I’m also not big on the fact that (a) Dumbledore is teaching Defense Against the Dark Arts at Hogwarts (when he was said to be the Transfiguration professor prior to gaining the role of Headmaster) and (b) he uses almost exactly the same Boggart lesson during the flashback scenes that Lupin teaches in 1993. I’d got the impression, rightly or wrongly, that Lupin was quite an inventive teacher, and his methods were quietly unique; turns out, everybody gets a go with a Boggart as part of their magical education. I mean, that could be entirely possible, but it just irritated me a little bit!

But that’s no reason not to enjoy these movies. They take the magical framework that we’re used to from the Harry Potter books, and build upon it in new and interesting ways that are really pretty fascinating. There is a part of me that feels as though the final duel is going to be almost impossible to film satisfactorily, although we won’t have to worry about that for a while yet, given that production on the third movie has stalled due to the coronavirus lockdown. More than anything, though, I think it’s just really cool to travel the magical world, and see things that would never have been possible to see in a series set at Hogwarts.

Harry Potter and the Pillar of Storgé

Hey everybody!
Today, I thought it would be fun to go back through the archives and look at some of the crazy fan theories that were doing the rounds during the time the Harry Potter novels were being published. I think I was most aware of these during the period between books five and six, and immediately after six, when we were beginning to learn more and more about the history of the universe, and the various plot threads were starting to be wound together.

Back then, we had some wonderful ideas being expounded over on the MuggleNet forums and editorials, and I would look forward to seeing what people had been thinking up for the way the series could work.

There were loads of theories written down back in the day, as people talked about all of the different nuances of the series, trying to glean anything and everything from the smallest details – I remember one editorial in particular that talked about the significance of toast throughout the series, and reading all manner into what the presence of toast versus toast-with-extras could mean.

Of course, once book five hit the shelves, the main focus was down to the prophecy, and how the final confrontation could go, given that we have almost a confirmation that Harry would be taking part in a fight to the death with Voldemort.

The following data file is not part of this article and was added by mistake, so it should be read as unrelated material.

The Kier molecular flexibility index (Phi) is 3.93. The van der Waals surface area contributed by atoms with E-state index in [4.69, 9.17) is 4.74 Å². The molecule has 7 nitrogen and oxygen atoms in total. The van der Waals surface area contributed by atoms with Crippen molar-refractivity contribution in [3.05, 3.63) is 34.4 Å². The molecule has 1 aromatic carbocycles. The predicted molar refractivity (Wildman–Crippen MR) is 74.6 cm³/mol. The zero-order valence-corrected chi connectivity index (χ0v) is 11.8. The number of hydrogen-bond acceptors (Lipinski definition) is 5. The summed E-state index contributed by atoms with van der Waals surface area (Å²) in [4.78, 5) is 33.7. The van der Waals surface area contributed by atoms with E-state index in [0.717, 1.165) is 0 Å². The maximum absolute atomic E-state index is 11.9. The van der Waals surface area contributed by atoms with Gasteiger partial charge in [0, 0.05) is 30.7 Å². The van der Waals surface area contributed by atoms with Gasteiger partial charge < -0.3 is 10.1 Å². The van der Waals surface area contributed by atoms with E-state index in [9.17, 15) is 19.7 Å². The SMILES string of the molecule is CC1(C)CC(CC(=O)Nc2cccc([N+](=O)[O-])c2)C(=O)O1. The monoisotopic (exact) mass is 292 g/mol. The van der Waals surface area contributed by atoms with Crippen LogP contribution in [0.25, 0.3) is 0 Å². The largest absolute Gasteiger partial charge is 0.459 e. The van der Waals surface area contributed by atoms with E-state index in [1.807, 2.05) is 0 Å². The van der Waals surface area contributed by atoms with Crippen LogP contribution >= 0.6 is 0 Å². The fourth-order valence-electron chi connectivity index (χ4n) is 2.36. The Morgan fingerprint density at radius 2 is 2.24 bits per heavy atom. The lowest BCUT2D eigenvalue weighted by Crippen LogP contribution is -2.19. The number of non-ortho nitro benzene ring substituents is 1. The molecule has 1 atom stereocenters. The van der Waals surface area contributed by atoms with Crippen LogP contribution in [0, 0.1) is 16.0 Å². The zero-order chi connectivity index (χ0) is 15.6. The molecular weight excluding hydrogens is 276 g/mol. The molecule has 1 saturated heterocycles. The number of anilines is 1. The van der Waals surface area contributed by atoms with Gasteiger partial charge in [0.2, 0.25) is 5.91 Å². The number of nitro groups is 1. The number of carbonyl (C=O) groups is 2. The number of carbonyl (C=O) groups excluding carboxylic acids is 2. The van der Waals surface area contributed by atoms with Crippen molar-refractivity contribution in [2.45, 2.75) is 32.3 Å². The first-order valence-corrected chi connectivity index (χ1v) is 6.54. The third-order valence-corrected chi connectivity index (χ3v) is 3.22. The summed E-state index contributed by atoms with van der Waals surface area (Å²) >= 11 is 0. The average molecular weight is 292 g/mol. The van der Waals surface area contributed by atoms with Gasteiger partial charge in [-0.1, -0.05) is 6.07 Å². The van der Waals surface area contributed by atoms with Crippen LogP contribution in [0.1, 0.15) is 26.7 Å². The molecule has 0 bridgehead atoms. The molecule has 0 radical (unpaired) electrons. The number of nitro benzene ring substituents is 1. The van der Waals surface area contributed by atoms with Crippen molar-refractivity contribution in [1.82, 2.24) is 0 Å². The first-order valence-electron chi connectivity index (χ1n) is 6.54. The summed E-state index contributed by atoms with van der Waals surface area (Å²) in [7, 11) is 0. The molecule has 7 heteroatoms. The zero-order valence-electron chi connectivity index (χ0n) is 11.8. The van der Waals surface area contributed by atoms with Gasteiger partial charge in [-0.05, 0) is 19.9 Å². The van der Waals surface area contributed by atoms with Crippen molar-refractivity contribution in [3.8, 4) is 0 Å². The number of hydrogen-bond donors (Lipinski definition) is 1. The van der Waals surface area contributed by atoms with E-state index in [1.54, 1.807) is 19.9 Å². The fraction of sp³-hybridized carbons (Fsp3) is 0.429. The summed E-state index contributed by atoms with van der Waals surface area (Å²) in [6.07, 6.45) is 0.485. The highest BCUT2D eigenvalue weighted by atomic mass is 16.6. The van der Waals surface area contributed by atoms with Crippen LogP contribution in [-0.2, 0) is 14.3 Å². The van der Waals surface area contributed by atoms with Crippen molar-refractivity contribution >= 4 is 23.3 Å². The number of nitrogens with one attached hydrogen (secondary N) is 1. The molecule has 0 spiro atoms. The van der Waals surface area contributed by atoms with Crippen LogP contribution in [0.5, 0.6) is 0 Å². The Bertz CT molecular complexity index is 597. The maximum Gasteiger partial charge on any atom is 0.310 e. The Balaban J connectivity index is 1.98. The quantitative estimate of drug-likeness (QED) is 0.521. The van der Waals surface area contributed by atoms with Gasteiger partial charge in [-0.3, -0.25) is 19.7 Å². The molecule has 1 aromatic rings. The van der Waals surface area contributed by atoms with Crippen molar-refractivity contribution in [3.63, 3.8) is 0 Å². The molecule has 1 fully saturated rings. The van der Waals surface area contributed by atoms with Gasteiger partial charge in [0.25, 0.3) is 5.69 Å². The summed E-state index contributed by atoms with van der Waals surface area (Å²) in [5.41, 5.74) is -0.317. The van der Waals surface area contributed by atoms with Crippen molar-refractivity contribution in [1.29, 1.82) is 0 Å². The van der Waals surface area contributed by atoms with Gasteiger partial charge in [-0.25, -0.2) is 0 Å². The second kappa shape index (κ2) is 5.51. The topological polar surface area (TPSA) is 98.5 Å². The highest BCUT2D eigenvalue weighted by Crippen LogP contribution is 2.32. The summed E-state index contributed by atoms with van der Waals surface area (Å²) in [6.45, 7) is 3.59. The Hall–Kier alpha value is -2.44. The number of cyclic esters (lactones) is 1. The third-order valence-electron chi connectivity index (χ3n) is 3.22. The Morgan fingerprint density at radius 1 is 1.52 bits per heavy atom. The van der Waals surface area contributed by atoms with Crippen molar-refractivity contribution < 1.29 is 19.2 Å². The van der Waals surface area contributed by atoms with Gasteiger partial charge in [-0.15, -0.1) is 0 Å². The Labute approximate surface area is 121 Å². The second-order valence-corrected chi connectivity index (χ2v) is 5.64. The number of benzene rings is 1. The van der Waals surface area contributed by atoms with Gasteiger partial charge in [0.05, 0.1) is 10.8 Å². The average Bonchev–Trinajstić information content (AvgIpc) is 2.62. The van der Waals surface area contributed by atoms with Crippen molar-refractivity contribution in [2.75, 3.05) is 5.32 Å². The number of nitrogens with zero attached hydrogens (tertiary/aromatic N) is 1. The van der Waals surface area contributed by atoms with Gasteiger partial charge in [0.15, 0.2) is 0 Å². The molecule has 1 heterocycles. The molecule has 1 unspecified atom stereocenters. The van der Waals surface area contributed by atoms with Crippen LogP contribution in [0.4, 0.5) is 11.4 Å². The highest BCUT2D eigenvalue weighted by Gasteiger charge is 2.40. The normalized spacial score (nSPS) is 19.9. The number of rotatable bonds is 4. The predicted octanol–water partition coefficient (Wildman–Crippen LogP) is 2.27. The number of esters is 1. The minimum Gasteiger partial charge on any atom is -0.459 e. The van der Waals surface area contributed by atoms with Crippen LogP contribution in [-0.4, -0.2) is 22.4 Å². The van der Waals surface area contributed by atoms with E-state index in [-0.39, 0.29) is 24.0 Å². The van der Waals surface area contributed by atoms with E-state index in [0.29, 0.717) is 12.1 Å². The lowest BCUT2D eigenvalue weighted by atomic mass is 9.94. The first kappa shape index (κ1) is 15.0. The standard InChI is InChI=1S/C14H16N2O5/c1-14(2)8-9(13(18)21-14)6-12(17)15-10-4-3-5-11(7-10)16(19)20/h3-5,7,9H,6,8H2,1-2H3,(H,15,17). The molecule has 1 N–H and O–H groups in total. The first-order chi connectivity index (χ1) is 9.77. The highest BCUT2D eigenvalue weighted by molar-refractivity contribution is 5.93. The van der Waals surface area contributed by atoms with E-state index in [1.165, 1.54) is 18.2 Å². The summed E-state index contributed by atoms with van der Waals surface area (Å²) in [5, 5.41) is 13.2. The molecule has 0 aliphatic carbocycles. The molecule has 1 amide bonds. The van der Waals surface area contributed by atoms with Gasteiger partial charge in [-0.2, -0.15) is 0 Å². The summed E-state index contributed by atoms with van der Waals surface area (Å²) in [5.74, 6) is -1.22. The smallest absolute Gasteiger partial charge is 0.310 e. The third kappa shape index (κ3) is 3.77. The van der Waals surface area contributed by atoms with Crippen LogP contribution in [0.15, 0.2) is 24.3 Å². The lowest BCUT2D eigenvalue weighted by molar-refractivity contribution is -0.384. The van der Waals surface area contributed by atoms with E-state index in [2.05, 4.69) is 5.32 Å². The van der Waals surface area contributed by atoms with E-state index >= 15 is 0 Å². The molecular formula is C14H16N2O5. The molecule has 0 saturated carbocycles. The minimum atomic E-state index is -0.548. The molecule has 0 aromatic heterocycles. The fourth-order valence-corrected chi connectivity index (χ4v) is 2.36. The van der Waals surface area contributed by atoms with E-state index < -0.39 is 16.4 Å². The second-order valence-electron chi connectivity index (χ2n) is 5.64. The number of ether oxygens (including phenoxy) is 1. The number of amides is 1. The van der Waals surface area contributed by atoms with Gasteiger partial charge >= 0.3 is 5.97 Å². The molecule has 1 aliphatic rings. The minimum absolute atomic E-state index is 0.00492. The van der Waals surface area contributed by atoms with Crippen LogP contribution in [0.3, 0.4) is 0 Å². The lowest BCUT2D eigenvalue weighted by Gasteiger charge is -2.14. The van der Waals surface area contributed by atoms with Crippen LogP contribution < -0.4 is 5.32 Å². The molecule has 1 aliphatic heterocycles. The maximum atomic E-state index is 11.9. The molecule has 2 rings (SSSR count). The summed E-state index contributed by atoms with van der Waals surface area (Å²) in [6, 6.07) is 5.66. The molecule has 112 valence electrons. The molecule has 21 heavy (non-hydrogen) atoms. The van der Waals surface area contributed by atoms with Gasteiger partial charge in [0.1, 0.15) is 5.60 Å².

My own theory at the time (well, June 2006) was centred on the psychological idea of Lord Voldemort being a mask for Tom Riddle, and the possibility that Harry would defeat Voldemort by, essentially, redeeming Tom Riddle, which would allow the mask of Voldemort to shatter and be destroyed. I suppose I was planting too much of my Star Wars knowledge on to the series, and imagining a scene much like Luke’s redemption of his father, and bringing Anakin Skywalker back from under the mask of Darth Vader, though with the transformation killing the host. I find it an interesting idea, even now, and I find it quite appealing in a small way. It’s cheesy as hell, of course, but then Harry Potter is one of these “Pure Fool” stories, which are cheesy as hell almost by definition.

I’d always hoped that we’d get to learn more about Harry’s mum than we got to – even with book six showing us her potions prowess. Much like Lupin in the third book, I’d hoped that we’d get a link to Harry’s parents that would show us more about Lily. I mean, one of the few things we know about her is that her wand was good for charm work. I remember wondering quite intensely if she had been the one to cast the Fidelius charm in Godric’s Hollow, and how all of that would interact once we went there in the seventh book. As it turned out, it was sort of unimportant, but anyway!

I think this comes back to the point from earlier in the week, about the depth of the story that we have here leading us to look deeper and deeper still into the background. There is just so much going on in these books, and there are so many tiny details, some of which (such as Sirius Black’s motorcycle from book one) later became such huge plot points, that it led to an entire fan industry of going through the extant novels with a fine tooth-comb, hoping to dredge up some major spoiler for the finale that had been planted earlier.

Remember Mark Evans?

At any rate, the sheer breadth of fan theories, however wild they were, just goes to show how successful this book series was. It had us all talking about it. It had us all theorising about it. It got under our skins, and into our souls.

What other series of books can say the same?

Harry Potter: Hogwarts Battle

Hey everybody!
Today is my blog’s sixth birthday – can you believe it?! It’s also game day, so we’re going to be taking a look at the Harry Potter deck-building game from The OP (formerly USAopoly), Hogwarts Battle!